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Floating an amphibious idea: enthusiast designs widebody twin hull flying boat
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What will commercial aircraft look like in the future? To answer this question, a revisit to the past might be necessary. This includes studying a possible return to seaplanes for cities within 30 miles of coastal waters, Airbus VP strategic marketing Philippe Jarry said in mid-March at the ISTAT conference in Orlando. Jarry makes a good point. People are flocking to coastlines around the world "in one of the greatest human migrations of modern times", writes John Tibbetts in his excellent November 2002 article Coastal cities - living on the Edge. "Many experts argue that cities will have to cope with almost all of the population growth to come in the next two decades, and much of this increase will occur in coastal urban centers."


Mindful of this, and the fact that at some point in the future flying boats might replace a lot of the work performed by container ships and cargo-configured aircraft, a Vancouver-based aviation enthusiast has laid out a design for a widebody twin hull flying boat. Richard Benbaruj is not an engineer or even a pilot. He's a self-taught designer who is "trying to turn a real passion into a career". He says he proposed the design to Canada's National Defence department, which says it's not interested at this time, and gave Bombardier a look-see a few years ago.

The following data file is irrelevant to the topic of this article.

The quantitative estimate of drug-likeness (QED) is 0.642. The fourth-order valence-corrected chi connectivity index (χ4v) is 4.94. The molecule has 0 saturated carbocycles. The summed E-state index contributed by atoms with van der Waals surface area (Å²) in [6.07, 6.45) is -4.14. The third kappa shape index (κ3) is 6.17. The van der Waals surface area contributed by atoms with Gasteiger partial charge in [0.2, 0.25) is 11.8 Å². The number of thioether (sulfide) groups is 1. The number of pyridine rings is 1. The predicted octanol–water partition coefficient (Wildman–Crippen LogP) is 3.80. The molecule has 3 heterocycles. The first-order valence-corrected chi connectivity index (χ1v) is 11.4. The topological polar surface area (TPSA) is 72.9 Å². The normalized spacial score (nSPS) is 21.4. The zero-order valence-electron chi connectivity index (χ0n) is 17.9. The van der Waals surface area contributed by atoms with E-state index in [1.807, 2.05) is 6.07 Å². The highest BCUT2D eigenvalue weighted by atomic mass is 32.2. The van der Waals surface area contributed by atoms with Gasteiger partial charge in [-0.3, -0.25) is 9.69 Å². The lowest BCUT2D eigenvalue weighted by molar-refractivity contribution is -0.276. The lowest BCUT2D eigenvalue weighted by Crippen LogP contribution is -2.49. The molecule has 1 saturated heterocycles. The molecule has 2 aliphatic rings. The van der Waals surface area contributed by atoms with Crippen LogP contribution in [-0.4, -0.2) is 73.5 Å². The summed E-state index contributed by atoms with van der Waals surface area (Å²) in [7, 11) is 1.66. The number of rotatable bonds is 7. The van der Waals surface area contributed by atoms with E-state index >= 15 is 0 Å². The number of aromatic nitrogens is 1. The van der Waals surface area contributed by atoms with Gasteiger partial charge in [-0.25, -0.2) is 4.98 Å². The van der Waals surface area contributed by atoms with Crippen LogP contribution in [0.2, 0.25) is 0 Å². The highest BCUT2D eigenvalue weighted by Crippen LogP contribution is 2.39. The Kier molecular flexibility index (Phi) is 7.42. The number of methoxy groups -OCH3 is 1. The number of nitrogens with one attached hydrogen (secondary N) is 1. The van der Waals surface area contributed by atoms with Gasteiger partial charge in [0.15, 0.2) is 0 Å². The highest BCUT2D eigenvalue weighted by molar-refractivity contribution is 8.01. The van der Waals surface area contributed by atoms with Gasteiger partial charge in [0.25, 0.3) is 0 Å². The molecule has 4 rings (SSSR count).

Bombardier already holds a presence in the amphibious sector with the Bombardier 415 or Superscooper as it is marketed in the USA. Bombardier sees "expanding the role beyond fire fighting", says the manufacturer's director, program management office and director of marketing, Benjamin Boehm. While the company is not currently looking at a commercial amphibious aircraft, he says: "The good thing is that Bombardier is positioned well. We have a foot in that water per say."


So, where does Benbaruj go from here with his design? Well that's where you come in. Here are some photos of static models and sketches of Benbaruj's mid-size version, which he estimates could hold 200 passengers. The configuration calls for a twin hull, high wing, with an integral elevator mounted on the trailing edge of the bridge, and a single vertical stabilizer. Two turbofan engines would be mounted on top of the wing. So, do you think this bird will fly?


R - Rudder

V - Vertical Stabilizer

W - Wing

T - Turbofan

C - Cockpit

H - Hull

B - Bridge

E - Elevator


Benbaruj 8.jpg


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Benbaruj 2.jpg

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Posted Tue, May 20 2008 5:22 PM by Runway Girl | Report Abuse